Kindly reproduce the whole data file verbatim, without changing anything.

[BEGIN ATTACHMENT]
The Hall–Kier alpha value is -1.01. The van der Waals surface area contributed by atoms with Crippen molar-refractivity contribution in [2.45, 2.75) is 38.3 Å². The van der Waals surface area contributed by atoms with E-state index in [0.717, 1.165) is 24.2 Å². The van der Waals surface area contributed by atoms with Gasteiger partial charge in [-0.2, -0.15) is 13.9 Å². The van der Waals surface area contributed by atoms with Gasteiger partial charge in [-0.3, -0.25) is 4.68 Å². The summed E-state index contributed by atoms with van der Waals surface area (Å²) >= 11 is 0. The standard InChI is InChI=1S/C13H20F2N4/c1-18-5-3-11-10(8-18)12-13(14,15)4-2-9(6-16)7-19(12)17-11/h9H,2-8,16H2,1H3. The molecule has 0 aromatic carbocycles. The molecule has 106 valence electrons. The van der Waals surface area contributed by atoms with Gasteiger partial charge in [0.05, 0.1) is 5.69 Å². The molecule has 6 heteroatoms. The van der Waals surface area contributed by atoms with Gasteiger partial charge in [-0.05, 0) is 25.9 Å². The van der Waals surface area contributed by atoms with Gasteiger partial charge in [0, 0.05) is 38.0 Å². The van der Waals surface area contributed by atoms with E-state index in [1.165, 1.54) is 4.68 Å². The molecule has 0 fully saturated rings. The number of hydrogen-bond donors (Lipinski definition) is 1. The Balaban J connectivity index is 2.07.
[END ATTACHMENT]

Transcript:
The Hall–Kier alpha value is -1.01. The van der Waals surface area contributed by atoms with Crippen molar-refractivity contribution in [2.45, 2.75) is 38.3 Å². The van der Waals surface area contributed by atoms with E-state index in [0.717, 1.165) is 24.2 Å². The van der Waals surface area contributed by atoms with Gasteiger partial charge in [-0.2, -0.15) is 13.9 Å². The van der Waals surface area contributed by atoms with Gasteiger partial charge in [-0.3, -0.25) is 4.68 Å². The summed E-state index contributed by atoms with van der Waals surface area (Å²) >= 11 is 0. The standard InChI is InChI=1S/C13H20F2N4/c1-18-5-3-11-10(8-18)12-13(14,15)4-2-9(6-16)7-19(12)17-11/h9H,2-8,16H2,1H3. The molecule has 0 aromatic carbocycles. The molecule has 106 valence electrons. The van der Waals surface area contributed by atoms with Gasteiger partial charge in [0.05, 0.1) is 5.69 Å². The molecule has 6 heteroatoms. The van der Waals surface area contributed by atoms with Gasteiger partial charge in [-0.05, 0) is 25.9 Å². The van der Waals surface area contributed by atoms with Gasteiger partial charge in [0, 0.05) is 38.0 Å². The van der Waals surface area contributed by atoms with E-state index in [1.165, 1.54) is 4.68 Å². The molecule has 0 fully saturated rings. The number of hydrogen-bond donors (Lipinski definition) is 1. The Balaban J connectivity index is 2.07.